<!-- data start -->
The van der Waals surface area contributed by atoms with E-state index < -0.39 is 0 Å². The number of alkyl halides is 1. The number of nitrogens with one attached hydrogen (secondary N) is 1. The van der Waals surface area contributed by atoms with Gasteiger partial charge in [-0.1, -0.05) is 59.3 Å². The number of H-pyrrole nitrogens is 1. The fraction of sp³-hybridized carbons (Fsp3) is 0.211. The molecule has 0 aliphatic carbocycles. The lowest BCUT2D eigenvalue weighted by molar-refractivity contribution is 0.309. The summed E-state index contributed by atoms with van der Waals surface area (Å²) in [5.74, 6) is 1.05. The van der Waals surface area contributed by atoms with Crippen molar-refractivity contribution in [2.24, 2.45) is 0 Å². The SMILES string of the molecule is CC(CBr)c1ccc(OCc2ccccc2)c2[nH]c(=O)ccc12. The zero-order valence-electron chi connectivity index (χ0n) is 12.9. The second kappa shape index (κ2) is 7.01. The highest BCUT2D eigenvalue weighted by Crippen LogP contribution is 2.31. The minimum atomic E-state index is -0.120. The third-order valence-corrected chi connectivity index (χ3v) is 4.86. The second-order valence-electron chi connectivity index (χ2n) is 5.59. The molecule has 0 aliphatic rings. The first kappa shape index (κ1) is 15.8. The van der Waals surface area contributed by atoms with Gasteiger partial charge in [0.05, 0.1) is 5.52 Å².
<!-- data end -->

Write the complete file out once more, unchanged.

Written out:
The van der Waals surface area contributed by atoms with E-state index < -0.39 is 0 Å². The number of alkyl halides is 1. The number of nitrogens with one attached hydrogen (secondary N) is 1. The van der Waals surface area contributed by atoms with Gasteiger partial charge in [-0.1, -0.05) is 59.3 Å². The number of H-pyrrole nitrogens is 1. The fraction of sp³-hybridized carbons (Fsp3) is 0.211. The molecule has 0 aliphatic carbocycles. The lowest BCUT2D eigenvalue weighted by molar-refractivity contribution is 0.309. The summed E-state index contributed by atoms with van der Waals surface area (Å²) in [5.74, 6) is 1.05. The van der Waals surface area contributed by atoms with Crippen molar-refractivity contribution in [2.24, 2.45) is 0 Å². The SMILES string of the molecule is CC(CBr)c1ccc(OCc2ccccc2)c2[nH]c(=O)ccc12. The zero-order valence-electron chi connectivity index (χ0n) is 12.9. The second kappa shape index (κ2) is 7.01. The highest BCUT2D eigenvalue weighted by Crippen LogP contribution is 2.31. The minimum atomic E-state index is -0.120. The third-order valence-corrected chi connectivity index (χ3v) is 4.86. The second-order valence-electron chi connectivity index (χ2n) is 5.59. The molecule has 0 aliphatic rings. The first kappa shape index (κ1) is 15.8. The van der Waals surface area contributed by atoms with Gasteiger partial charge in [0.05, 0.1) is 5.52 Å².